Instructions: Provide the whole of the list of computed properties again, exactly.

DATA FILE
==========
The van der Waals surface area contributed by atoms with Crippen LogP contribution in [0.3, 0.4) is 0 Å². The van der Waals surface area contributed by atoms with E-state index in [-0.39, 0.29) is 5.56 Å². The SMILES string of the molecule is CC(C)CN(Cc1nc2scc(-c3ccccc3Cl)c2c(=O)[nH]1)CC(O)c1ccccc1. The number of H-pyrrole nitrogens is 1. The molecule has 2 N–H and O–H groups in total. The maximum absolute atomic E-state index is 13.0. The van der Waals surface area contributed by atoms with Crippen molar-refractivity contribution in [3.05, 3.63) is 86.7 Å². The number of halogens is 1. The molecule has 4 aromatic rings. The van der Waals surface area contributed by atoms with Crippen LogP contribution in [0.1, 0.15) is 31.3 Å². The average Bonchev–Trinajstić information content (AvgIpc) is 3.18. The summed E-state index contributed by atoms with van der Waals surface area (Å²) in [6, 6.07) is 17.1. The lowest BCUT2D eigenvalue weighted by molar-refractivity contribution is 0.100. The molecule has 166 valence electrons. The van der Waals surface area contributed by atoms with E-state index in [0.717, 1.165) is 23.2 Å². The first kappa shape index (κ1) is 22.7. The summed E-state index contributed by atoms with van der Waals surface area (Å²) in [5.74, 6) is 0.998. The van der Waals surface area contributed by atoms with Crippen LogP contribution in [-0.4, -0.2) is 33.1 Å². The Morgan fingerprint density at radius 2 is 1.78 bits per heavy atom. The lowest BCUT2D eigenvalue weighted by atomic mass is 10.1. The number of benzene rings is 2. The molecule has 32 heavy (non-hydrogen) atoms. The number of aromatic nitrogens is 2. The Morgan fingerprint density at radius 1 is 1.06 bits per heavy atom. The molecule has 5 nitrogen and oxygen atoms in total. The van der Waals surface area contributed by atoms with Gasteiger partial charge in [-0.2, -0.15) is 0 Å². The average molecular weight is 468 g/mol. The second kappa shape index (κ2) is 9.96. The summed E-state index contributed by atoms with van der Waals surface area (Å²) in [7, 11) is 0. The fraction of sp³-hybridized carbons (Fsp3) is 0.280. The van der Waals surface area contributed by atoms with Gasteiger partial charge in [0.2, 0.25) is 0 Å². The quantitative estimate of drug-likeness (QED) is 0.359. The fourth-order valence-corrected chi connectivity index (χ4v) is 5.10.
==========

The van der Waals surface area contributed by atoms with Crippen LogP contribution in [0.3, 0.4) is 0 Å². The van der Waals surface area contributed by atoms with E-state index in [-0.39, 0.29) is 5.56 Å². The SMILES string of the molecule is CC(C)CN(Cc1nc2scc(-c3ccccc3Cl)c2c(=O)[nH]1)CC(O)c1ccccc1. The number of H-pyrrole nitrogens is 1. The molecule has 2 N–H and O–H groups in total. The maximum absolute atomic E-state index is 13.0. The van der Waals surface area contributed by atoms with Crippen molar-refractivity contribution in [3.05, 3.63) is 86.7 Å². The number of halogens is 1. The molecule has 4 aromatic rings. The van der Waals surface area contributed by atoms with Crippen LogP contribution in [0.1, 0.15) is 31.3 Å². The average Bonchev–Trinajstić information content (AvgIpc) is 3.18. The summed E-state index contributed by atoms with van der Waals surface area (Å²) in [6, 6.07) is 17.1. The lowest BCUT2D eigenvalue weighted by molar-refractivity contribution is 0.100. The molecule has 166 valence electrons. The van der Waals surface area contributed by atoms with E-state index in [0.717, 1.165) is 23.2 Å². The first kappa shape index (κ1) is 22.7. The summed E-state index contributed by atoms with van der Waals surface area (Å²) in [5.74, 6) is 0.998. The van der Waals surface area contributed by atoms with Crippen LogP contribution in [-0.4, -0.2) is 33.1 Å². The Morgan fingerprint density at radius 2 is 1.78 bits per heavy atom. The lowest BCUT2D eigenvalue weighted by atomic mass is 10.1. The number of benzene rings is 2. The molecule has 32 heavy (non-hydrogen) atoms. The number of aromatic nitrogens is 2. The Morgan fingerprint density at radius 1 is 1.06 bits per heavy atom. The molecule has 5 nitrogen and oxygen atoms in total. The van der Waals surface area contributed by atoms with Gasteiger partial charge in [-0.2, -0.15) is 0 Å². The average molecular weight is 468 g/mol. The second kappa shape index (κ2) is 9.96. The summed E-state index contributed by atoms with van der Waals surface area (Å²) in [7, 11) is 0. The fraction of sp³-hybridized carbons (Fsp3) is 0.280. The van der Waals surface area contributed by atoms with Gasteiger partial charge in [0.2, 0.25) is 0 Å². The quantitative estimate of drug-likeness (QED) is 0.359. The fourth-order valence-corrected chi connectivity index (χ4v) is 5.10.